I am trying to figure out how to encode the instruction MOV DS, AX, but I am confused from the opcode table as follows:

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  1. Is MOV DS all one byte, or is MOV one byte, DS the second, and the AX the third?

  2. Is the table implying that the binary value of the source register prefix DS is 011? If so, how would I encode it as part of the whole instruction?

I can not understand how the tables make sense by the way they're listed; they should be more specific! Can anyone straighten this out?

I just want to move the value from the AX register to the data segment, DS. No sites perfectly explains how encoding of registers within opcodes work exactly, or relocation.

All the tables come from http://ref.x86asm.net, and it's very vague, unclear, unspecific, and undetailed.

I would like to know if there's any 100% detailed, perfectly explained tutorials on how encoding of each byte, values for each register, address truncation, offset, etc. works in binary, and how to encode it all the correct way.

1 Answer 1


That site is good if you're familiar with how the encoding works but if you're just starting I'd skip it for now.

The best starting point is probably the Intel's Architectures Software Developer Manuals. Have a look at CHAPTER 2 INSTRUCTION FORMAT in the Volume 2, and also the appendices, particularly APPENDIX B INSTRUCTION FORMATS AND ENCODINGS and APPENDIX A OPCODE MAP. They describe how to decode instructions in great detail.

Once you're a little familiar with parts of the instruction encodings, the notations in the instruction listing pages will start to make sense. For example, let's check the one you need.

On the page for MOV, find the variant you need. This one looks like it:

Hex     Mnemonic          Encoding   Description
8E /r   MOV Sreg,r/m16**  RM         Move r/m16 to segment register.

Looking up 'RM' in the following table, we get:

Op/En Operand 1     Operand 2     Operand 3 Operand 4
RM    ModRM:reg (w) ModRM:r/m (r) NA        NA

And so we can start assembling the opcode.

The first byte is fixed to be 8E.

The second byte is the ModRM byte. It consists of three fields: mod, reg and r/m. Let's assemble it with the help of this nice table from Sandpile.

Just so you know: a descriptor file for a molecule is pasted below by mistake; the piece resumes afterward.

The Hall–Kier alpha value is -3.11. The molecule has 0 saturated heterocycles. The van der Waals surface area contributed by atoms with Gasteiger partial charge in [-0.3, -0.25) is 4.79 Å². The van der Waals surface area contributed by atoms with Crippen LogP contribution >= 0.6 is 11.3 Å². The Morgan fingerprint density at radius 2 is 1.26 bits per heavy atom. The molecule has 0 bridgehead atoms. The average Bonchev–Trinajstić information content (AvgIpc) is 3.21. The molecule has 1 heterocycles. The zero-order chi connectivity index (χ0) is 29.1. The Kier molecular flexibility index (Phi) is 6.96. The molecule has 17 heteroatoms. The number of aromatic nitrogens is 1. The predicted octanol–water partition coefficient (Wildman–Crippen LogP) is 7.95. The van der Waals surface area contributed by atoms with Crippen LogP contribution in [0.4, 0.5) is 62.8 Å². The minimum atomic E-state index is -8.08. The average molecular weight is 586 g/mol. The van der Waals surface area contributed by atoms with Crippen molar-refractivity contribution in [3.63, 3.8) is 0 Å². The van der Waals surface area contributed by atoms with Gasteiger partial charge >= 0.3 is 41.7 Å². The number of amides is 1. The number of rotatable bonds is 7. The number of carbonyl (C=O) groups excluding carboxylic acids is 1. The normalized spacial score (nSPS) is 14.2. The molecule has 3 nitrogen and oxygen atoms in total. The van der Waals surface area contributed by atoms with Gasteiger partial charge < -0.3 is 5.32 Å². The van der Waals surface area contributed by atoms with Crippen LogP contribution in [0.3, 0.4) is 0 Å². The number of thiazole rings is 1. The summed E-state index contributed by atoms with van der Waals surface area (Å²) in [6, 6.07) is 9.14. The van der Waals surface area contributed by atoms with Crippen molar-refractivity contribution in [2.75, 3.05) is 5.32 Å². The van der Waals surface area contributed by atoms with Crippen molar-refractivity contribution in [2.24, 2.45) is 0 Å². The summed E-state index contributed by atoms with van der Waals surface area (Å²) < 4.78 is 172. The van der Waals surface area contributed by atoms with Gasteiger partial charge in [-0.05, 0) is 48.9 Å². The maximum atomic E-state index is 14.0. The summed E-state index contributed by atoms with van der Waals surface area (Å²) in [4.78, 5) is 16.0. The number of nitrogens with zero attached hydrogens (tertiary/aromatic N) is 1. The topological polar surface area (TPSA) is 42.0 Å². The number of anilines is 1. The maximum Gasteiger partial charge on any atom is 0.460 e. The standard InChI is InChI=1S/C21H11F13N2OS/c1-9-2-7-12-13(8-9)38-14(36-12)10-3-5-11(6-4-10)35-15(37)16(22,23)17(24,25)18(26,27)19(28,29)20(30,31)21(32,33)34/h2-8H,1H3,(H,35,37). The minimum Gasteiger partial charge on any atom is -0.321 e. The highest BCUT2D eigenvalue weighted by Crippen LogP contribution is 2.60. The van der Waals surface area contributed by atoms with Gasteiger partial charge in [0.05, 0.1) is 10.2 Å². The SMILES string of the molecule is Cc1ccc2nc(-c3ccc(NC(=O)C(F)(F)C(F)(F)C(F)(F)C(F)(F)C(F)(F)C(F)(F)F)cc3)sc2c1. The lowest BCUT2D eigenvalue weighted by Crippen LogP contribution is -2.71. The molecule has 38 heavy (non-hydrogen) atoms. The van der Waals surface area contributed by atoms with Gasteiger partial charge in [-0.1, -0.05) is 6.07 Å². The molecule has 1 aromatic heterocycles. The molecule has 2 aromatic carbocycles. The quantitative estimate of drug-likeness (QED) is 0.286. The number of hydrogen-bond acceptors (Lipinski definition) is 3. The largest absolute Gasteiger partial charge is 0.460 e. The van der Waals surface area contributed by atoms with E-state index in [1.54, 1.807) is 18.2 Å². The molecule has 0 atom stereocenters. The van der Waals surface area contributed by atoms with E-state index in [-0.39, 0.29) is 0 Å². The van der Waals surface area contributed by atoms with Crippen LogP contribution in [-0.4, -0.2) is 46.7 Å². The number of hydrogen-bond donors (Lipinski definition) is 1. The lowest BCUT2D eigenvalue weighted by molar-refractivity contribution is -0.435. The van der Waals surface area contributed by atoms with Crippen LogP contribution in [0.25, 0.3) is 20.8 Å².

First up is the mod field. Since our second operand is a register and not a memory reference, this corresponds to mod=11.

From the RM encoding line we see that reg encodes the first operand, in our case DS. Looking it up in the table, we can see that DS is encoded as 011.

And finally is the r/m field encoding operand 2, i.e. AX. It is encoded as 000.

So our ModRM byte is 11:011:000, or D8. This makes the full opcode to be 8E D8. You can check it with your favorite disassembler, e.g. XED:

>xed.exe -d 8E D8
SHORT: mov ds, ax

(BTW, the /r notation in the encoding line tells us that the reg field of the ModRM byte encodes a register and is not an opcode extension. In the latter case the notation would have a /<digit> notation where is the value of the reg field).

  • I want to learn encoding ,not decoding! Could you be a little more specific? I'm sorry, but I only learn with great details well explained! Commented Feb 12, 2014 at 22:25
  • 6
    Encoding and decoding are very closely connected. You won't figure out how to encode instructions if you don't know how the processor decodes them.
    – Igor Skochinsky
    Commented Feb 12, 2014 at 22:29
  • @Jonas'River the decoding was presented as proof of correctness. Igor, great explanation! It might be easier to explain that we look up the byte value in the lower section of the table with the row corresponding to AX under "effective address" and the column under DS in the upper half of the table. Or did I read it wrong?
    – Codebling
    Commented Feb 23, 2014 at 5:07

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